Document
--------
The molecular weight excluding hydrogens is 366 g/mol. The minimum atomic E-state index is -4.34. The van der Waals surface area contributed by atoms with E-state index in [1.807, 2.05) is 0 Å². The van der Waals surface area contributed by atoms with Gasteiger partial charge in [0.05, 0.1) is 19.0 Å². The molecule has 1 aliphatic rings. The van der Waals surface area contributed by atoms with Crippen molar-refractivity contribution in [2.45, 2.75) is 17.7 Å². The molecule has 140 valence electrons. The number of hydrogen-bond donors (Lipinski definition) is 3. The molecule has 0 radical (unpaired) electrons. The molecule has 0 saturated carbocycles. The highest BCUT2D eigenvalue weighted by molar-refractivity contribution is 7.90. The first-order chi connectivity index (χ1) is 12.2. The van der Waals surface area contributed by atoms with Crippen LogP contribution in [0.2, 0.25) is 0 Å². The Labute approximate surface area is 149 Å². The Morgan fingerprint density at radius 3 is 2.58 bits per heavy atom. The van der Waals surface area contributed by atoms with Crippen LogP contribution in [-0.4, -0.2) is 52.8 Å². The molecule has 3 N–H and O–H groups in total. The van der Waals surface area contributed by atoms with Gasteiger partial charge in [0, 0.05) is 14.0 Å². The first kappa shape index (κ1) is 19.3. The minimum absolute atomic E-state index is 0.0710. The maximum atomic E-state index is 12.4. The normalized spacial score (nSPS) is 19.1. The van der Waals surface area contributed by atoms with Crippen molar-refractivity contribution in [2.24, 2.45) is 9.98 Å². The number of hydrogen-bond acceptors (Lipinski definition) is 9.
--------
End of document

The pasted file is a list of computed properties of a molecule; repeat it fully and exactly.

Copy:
The molecular weight excluding hydrogens is 366 g/mol. The minimum atomic E-state index is -4.34. The van der Waals surface area contributed by atoms with E-state index in [1.807, 2.05) is 0 Å². The van der Waals surface area contributed by atoms with Gasteiger partial charge in [0.05, 0.1) is 19.0 Å². The molecule has 1 aliphatic rings. The van der Waals surface area contributed by atoms with Crippen molar-refractivity contribution in [2.45, 2.75) is 17.7 Å². The molecule has 140 valence electrons. The number of hydrogen-bond donors (Lipinski definition) is 3. The molecule has 0 radical (unpaired) electrons. The molecule has 0 saturated carbocycles. The highest BCUT2D eigenvalue weighted by molar-refractivity contribution is 7.90. The first-order chi connectivity index (χ1) is 12.2. The van der Waals surface area contributed by atoms with Crippen LogP contribution in [0.2, 0.25) is 0 Å². The Labute approximate surface area is 149 Å². The Morgan fingerprint density at radius 3 is 2.58 bits per heavy atom. The van der Waals surface area contributed by atoms with Crippen LogP contribution in [-0.4, -0.2) is 52.8 Å². The molecule has 3 N–H and O–H groups in total. The van der Waals surface area contributed by atoms with Gasteiger partial charge in [0, 0.05) is 14.0 Å². The first kappa shape index (κ1) is 19.3. The minimum absolute atomic E-state index is 0.0710. The maximum atomic E-state index is 12.4. The normalized spacial score (nSPS) is 19.1. The van der Waals surface area contributed by atoms with Crippen molar-refractivity contribution in [2.24, 2.45) is 9.98 Å². The number of hydrogen-bond acceptors (Lipinski definition) is 9.